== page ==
I’ve been thinking a lot about leadership lately, as I make the transition from McAfee to my new role at Barracuda Networks.
As I was leaving McAfee, I heard from a lot of folks expressing appreciation for my leadership and contributions. Some comments were about positive changes I drove at the organizational level and other comments were about how I helped individuals in their roles. All of this was heartwarming.
But I’m not naive. No leader has a 100% fan base. And the fact that I drove a lot of cost cutting and personnel changes probably did not endear me to a lot of my people.
But the stories people shared with me on my leaving, and some that I heard secondhand, made me realize that as a leader you can have a profound effect on people for better or for worse.
Consider the cases in your career where you’ve done great work. Were you well and truly proud, or did it take some sort of validation from your boss to bring it home for you? I think the validation means a lot.
And conversely, when your boss doesn’t validate your work, it can really affect you. If you’re like me, you like to deliver and to please. I think it’s a very basic human need.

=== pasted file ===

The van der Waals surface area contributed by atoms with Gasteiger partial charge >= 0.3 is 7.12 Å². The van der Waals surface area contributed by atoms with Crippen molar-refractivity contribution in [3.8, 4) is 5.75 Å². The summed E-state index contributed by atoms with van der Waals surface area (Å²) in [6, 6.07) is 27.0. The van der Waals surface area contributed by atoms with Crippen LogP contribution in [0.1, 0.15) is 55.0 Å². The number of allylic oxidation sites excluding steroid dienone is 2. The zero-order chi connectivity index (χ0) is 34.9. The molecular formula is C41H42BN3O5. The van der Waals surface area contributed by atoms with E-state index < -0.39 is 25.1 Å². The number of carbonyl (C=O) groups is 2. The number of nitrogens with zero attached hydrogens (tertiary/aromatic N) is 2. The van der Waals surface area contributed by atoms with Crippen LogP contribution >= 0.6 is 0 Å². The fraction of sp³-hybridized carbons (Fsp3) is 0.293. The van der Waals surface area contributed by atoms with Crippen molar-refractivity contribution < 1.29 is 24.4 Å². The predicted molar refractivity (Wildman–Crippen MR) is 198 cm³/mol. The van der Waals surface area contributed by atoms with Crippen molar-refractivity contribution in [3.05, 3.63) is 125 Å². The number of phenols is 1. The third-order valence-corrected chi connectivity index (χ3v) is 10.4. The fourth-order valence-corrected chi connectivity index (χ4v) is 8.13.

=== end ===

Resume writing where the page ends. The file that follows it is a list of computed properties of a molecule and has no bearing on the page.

So if we as leaders carry this type of influence, perhaps we should think of leadership as a solemn responsibility. As a privilege.
This can be a very different way of thinking. Many career-minded people who have become managers “keep score” in their career according to metrics like the number of people they lead, their title, their pay, where they fit in the leadership hierarchy, etc. This mindset can desensitize us to the real foundation of leadership effectiveness and growth, which is to understand the privilege bestowed upon us.
With that “privileged” mindset, we move towards thinking of ourselves as coaches, enablers, even servants to our team. I think that’s a much more powerful way to orient ourselves as leaders and to guide our own professional growth.